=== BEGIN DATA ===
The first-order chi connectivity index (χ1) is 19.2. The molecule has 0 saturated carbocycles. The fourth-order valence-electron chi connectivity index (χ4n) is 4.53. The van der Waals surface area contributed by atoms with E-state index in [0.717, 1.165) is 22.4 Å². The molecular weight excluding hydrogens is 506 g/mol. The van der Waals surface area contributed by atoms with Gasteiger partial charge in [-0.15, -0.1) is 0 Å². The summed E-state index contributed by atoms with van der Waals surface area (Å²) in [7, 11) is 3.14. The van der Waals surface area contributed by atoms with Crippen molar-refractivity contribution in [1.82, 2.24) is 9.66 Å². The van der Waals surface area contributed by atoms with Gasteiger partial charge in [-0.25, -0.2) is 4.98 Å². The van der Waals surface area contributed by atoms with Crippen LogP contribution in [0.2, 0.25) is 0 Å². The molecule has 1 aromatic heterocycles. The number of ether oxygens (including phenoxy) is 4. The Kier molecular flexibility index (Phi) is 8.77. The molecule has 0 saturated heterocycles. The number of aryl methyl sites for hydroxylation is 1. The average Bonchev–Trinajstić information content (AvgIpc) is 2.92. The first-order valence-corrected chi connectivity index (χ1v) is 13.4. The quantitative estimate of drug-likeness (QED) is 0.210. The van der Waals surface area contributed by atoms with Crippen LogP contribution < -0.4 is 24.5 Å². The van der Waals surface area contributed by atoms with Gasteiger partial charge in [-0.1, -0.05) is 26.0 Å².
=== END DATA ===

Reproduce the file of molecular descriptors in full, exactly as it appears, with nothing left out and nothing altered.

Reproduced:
The first-order chi connectivity index (χ1) is 19.2. The molecule has 0 saturated carbocycles. The fourth-order valence-electron chi connectivity index (χ4n) is 4.53. The van der Waals surface area contributed by atoms with E-state index in [0.717, 1.165) is 22.4 Å². The molecular weight excluding hydrogens is 506 g/mol. The van der Waals surface area contributed by atoms with Gasteiger partial charge in [-0.15, -0.1) is 0 Å². The summed E-state index contributed by atoms with van der Waals surface area (Å²) in [7, 11) is 3.14. The van der Waals surface area contributed by atoms with Crippen molar-refractivity contribution in [1.82, 2.24) is 9.66 Å². The van der Waals surface area contributed by atoms with Gasteiger partial charge in [-0.25, -0.2) is 4.98 Å². The van der Waals surface area contributed by atoms with Crippen LogP contribution in [0.2, 0.25) is 0 Å². The molecule has 1 aromatic heterocycles. The number of ether oxygens (including phenoxy) is 4. The Kier molecular flexibility index (Phi) is 8.77. The molecule has 0 saturated heterocycles. The number of aryl methyl sites for hydroxylation is 1. The average Bonchev–Trinajstić information content (AvgIpc) is 2.92. The first-order valence-corrected chi connectivity index (χ1v) is 13.4. The quantitative estimate of drug-likeness (QED) is 0.210. The van der Waals surface area contributed by atoms with Crippen LogP contribution < -0.4 is 24.5 Å². The van der Waals surface area contributed by atoms with Gasteiger partial charge in [-0.1, -0.05) is 26.0 Å².